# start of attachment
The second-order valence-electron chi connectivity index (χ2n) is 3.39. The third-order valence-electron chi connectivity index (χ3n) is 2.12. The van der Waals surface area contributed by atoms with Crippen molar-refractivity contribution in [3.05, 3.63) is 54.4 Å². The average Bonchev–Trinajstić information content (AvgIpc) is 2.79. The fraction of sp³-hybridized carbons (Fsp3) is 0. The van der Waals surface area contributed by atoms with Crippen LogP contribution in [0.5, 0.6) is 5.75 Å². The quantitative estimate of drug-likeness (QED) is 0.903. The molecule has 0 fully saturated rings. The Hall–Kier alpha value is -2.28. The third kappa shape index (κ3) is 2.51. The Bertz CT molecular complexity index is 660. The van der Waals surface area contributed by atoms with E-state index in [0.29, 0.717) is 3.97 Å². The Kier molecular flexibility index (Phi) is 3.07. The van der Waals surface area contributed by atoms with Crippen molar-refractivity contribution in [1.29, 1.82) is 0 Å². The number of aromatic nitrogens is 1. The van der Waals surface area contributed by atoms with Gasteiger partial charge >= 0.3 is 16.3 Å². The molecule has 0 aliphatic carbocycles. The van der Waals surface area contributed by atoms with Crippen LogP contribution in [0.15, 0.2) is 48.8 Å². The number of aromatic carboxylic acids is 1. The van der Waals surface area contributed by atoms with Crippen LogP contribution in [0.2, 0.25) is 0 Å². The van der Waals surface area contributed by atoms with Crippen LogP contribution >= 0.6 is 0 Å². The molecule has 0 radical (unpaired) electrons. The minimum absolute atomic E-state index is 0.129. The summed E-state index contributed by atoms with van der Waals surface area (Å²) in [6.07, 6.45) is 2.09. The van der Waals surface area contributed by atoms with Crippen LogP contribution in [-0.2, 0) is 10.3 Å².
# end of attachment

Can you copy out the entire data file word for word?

The second-order valence-electron chi connectivity index (χ2n) is 3.39. The third-order valence-electron chi connectivity index (χ3n) is 2.12. The van der Waals surface area contributed by atoms with Crippen molar-refractivity contribution in [3.05, 3.63) is 54.4 Å². The average Bonchev–Trinajstić information content (AvgIpc) is 2.79. The fraction of sp³-hybridized carbons (Fsp3) is 0. The van der Waals surface area contributed by atoms with Crippen LogP contribution in [0.5, 0.6) is 5.75 Å². The quantitative estimate of drug-likeness (QED) is 0.903. The molecule has 0 fully saturated rings. The Hall–Kier alpha value is -2.28. The third kappa shape index (κ3) is 2.51. The Bertz CT molecular complexity index is 660. The van der Waals surface area contributed by atoms with E-state index in [0.29, 0.717) is 3.97 Å². The Kier molecular flexibility index (Phi) is 3.07. The van der Waals surface area contributed by atoms with Crippen molar-refractivity contribution in [1.29, 1.82) is 0 Å². The number of aromatic nitrogens is 1. The van der Waals surface area contributed by atoms with Gasteiger partial charge >= 0.3 is 16.3 Å². The molecule has 0 aliphatic carbocycles. The van der Waals surface area contributed by atoms with Crippen LogP contribution in [0.15, 0.2) is 48.8 Å². The number of aromatic carboxylic acids is 1. The van der Waals surface area contributed by atoms with Crippen LogP contribution in [0.2, 0.25) is 0 Å². The van der Waals surface area contributed by atoms with Crippen LogP contribution >= 0.6 is 0 Å². The molecule has 0 radical (unpaired) electrons. The minimum absolute atomic E-state index is 0.129. The summed E-state index contributed by atoms with van der Waals surface area (Å²) in [6.07, 6.45) is 2.09. The van der Waals surface area contributed by atoms with Crippen LogP contribution in [-0.2, 0) is 10.3 Å².